Skip to main contentSkip to breadcrumbsSkip to sub navSkip to doormat


ERC Advanced Grant for Jan-Michael Peters’ research on genome architecture

22 Apr 2021

The folding of DNA is of fundamental importance for all life, but how the process works is a mystery. IMP Scientific Director Jan-Michael Peters was just awarded a highly competitive ERC Advanced Grant to elucidate the mechanism of DNA organisation over the next five years.

In the last call under the EU’s Horizon 2020 program, IMP Scientific Director Jan-Michael Peters was among only eight percent of applicants who succeeded in securing an ERC Advanced Grant. The ERC’s funding scheme for the most experienced researchers will support Jan-Michael Peters and his research group to study the mechanisms of DNA organisation over the next five years.

DNA was discovered 150 years ago, later identified as the medium of hereditary information, and studied intensively ever since. Today, scientists understand in detail how genomic DNA is replicated, repaired and segregated, and can sequence entire genomes. But what remains a mystery is how DNA is folded in chromosomes.

This folding process is essential for the function of the genome and is therefore driven by mechanisms that must work with high precision and efficiency: human DNA, for example, extends over two metres, which is folded to fit into the microscopic cell nucleus. To convey what a feat this is, Jan-Michael Peters often illustrates this process by putting it into proportion: if the nucleus was as big as a football, it would hold an 80-kilometre-long string of DNA.

From simple ring to molecular motor

Scientists have suggested that DNA is folded through a process called loop extrusion. This model proposes that so-called “SMC complexes”, enzymes that are present in all kingdoms of life, reel genomic DNA into loops, thereby pulling distant sections together. This process is thought to have important functions, such as the separation of bacterial genomes, the folding of DNA into loops and topologically associating domains (TADs) in the more complex eukaryotic organisms, facilitating sister chromatid resolution, gene regulation, and immunoglobulin gene recombination.

Scientists from the lab of Jan-Michael Peters at the IMP recently discovered that single molecules of the SMC complex cohesin which are bound to the protein NIPBL indeed rapidly extrude DNA into loops. This finding is the first direct piece of evidence for the hypothesis that cohesin is a “molecular motor” that generates chromatin loops and TADs by extrusion.

Watching cohesin in action

The most fundamental questions relating to this process, however, are still open: what is the mechanism of loop extrusion? How is this process controlled? How does cohesin extrude chromatin fibres in cells? And how does this contribute to the processes mentioned above and to other functions? To address these questions, the ERC-funded research project will apply cutting-edge techniques such as the recently discovered single-molecule loop extrusion assay.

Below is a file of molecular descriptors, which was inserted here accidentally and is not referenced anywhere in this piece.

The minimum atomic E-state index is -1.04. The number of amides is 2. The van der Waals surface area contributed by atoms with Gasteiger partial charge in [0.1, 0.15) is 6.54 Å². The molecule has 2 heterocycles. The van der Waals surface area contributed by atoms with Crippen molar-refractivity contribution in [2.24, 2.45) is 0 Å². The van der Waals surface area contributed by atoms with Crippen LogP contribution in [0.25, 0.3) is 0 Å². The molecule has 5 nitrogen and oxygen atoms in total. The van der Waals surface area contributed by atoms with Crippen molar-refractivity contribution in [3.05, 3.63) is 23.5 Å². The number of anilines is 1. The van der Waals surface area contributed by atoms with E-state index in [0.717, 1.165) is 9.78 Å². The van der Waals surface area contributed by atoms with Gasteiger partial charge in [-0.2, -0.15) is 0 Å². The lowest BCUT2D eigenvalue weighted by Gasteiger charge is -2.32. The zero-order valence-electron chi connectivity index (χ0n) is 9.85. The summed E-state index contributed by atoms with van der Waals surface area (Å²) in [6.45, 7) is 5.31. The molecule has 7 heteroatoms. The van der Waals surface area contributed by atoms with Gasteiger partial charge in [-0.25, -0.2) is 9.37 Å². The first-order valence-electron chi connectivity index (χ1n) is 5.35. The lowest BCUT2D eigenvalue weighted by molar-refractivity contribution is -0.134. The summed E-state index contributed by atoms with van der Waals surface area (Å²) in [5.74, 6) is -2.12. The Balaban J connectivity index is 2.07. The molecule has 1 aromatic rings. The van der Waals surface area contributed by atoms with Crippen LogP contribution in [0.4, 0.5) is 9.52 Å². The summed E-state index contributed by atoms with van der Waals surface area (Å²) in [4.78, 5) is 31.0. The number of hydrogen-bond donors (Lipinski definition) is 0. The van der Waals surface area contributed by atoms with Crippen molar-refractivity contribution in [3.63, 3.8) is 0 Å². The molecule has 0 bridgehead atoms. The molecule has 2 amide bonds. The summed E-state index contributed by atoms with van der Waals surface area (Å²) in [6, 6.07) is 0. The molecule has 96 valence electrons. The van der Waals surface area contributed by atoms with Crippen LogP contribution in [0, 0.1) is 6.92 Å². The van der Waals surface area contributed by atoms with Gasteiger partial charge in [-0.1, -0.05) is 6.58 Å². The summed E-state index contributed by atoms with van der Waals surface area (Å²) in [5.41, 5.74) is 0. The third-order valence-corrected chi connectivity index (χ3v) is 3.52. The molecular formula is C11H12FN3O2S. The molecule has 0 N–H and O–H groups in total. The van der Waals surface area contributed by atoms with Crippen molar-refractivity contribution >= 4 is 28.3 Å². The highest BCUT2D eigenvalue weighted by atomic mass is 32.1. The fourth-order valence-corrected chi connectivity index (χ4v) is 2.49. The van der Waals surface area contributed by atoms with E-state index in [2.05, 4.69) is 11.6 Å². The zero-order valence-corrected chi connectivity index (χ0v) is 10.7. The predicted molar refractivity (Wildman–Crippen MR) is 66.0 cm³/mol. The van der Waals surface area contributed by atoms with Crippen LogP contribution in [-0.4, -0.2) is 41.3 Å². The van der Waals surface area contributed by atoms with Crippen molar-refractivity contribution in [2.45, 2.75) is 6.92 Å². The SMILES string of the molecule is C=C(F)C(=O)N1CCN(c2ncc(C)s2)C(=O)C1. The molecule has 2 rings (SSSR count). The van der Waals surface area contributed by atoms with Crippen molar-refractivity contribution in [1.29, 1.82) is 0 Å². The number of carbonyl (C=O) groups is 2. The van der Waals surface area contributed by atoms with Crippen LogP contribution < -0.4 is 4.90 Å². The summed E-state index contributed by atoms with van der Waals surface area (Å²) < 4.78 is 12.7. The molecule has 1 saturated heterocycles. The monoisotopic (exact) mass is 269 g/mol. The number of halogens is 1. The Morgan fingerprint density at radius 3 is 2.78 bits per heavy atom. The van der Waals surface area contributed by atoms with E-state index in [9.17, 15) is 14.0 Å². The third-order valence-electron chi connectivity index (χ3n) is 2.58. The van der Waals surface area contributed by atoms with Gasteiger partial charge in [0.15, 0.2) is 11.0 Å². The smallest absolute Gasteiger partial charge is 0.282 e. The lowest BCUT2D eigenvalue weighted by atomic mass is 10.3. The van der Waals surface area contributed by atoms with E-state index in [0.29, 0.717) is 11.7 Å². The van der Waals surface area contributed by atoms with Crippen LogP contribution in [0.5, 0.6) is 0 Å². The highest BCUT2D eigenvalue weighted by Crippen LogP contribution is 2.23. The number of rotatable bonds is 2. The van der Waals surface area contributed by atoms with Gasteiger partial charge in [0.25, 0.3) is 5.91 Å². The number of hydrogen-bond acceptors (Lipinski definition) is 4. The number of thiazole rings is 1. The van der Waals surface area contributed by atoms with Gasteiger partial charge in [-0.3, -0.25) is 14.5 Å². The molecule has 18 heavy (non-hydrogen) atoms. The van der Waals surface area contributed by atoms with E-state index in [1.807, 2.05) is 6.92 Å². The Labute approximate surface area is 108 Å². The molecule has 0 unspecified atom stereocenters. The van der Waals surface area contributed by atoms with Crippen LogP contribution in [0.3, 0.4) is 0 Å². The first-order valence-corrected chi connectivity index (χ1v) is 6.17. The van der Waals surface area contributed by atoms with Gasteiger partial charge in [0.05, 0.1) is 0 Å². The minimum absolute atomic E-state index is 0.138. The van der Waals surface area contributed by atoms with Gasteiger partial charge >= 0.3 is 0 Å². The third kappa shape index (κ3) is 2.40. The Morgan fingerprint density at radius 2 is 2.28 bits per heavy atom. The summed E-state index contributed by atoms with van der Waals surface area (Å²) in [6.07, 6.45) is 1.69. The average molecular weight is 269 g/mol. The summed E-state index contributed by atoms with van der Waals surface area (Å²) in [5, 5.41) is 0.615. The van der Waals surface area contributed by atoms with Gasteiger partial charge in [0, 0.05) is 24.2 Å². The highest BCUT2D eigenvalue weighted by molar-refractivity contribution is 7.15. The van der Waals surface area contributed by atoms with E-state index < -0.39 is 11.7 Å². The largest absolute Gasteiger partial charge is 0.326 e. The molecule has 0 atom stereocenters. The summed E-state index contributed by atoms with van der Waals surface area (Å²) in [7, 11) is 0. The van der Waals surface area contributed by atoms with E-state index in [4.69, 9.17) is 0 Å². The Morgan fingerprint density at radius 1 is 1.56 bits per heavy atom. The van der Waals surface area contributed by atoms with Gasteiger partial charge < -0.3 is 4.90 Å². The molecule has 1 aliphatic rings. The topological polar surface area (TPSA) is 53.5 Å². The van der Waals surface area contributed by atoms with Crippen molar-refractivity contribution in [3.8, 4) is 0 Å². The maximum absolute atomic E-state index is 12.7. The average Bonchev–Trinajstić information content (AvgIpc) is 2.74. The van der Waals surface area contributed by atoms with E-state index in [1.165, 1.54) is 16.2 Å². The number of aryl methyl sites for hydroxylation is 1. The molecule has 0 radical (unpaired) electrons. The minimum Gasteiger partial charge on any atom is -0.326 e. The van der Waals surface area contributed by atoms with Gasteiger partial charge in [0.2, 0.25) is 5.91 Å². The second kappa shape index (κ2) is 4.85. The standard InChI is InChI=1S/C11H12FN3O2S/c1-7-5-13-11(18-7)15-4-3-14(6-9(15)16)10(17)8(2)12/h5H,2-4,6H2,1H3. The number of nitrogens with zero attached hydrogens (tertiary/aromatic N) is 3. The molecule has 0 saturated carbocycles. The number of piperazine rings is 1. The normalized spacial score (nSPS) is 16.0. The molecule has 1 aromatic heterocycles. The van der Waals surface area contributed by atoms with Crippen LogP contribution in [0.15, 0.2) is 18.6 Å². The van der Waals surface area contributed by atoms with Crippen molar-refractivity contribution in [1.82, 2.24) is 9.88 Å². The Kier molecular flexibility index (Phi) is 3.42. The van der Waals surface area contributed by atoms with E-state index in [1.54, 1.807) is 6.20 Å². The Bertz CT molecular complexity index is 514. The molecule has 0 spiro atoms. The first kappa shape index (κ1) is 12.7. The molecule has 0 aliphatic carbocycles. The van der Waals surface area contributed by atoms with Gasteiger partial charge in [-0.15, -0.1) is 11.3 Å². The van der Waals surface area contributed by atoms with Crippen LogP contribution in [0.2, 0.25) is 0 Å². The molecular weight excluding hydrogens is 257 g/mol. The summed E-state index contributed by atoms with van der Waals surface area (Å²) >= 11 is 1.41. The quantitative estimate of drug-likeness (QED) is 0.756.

The answers will be essential for understanding genome architecture and how it is regulated. They will provide insights into mechanisms of gene regulation and recombination, and will reveal how SMC complexes function as molecular “motors”.

Malfunctions of cohesin and NIPBL underlie human disorders such as several widespread cancers, rare congenital “cohesinopathies”, trisomies, and spontaneous abortions. The research project may therefore also provide insights into the mechanisms that cause these conditions.

The grant is the second ERC Advanced Grant for Jan-Michael Peters, building on a previous achievement from 2015. The IMP is looking back on a series of successes with ERC grants: between 2014 and 2018, the IMP ranked third among 172 European organisations in having the highest application success rate. In addition, out of the current 16 IMP faculty members, 13 are or have been supported by the ERC. At the neighbouring Institute of Molecular Biotechnology (IMBA) of the Austrian Academy of Sciences, a project by Daniel Gerlich was also just selected, yielding a double victory for research at the Vienna BioCenter in 2021.


About the ERC
The European Research Council (ERC), set up by the European Union in 2007, is the premier European funding organisation for excellent frontier research. Every year, it selects and funds the very best, creative researchers of any nationality and age, to run projects based in Europe. The ERC offers four core grant schemes: Starting, Consolidator, Advanced and Synergy Grants. With its additional Proof of Concept grant scheme, the ERC helps grantees to bridge the gap between their pioneering research and early phases of its commercialisation. The overall ERC budget from 2021 to 2027 is more than 16 billion Euro.

About the IMP at the Vienna BioCenter
The Research Institute of Molecular Pathology (IMP) in Vienna is a basic biomedical research institute largely sponsored by Boehringer Ingelheim. With over 200 scientists from 40 countries, the IMP is committed to scientific discovery of fundamental molecular and cellular mechanisms underlying complex biological phenomena. The IMP is part of the Vienna BioCenter, one of Europe’s most dynamic life science hubs with over 2,000 employees from 80 countries in four research institutes, three universities and 35 biotech companies.,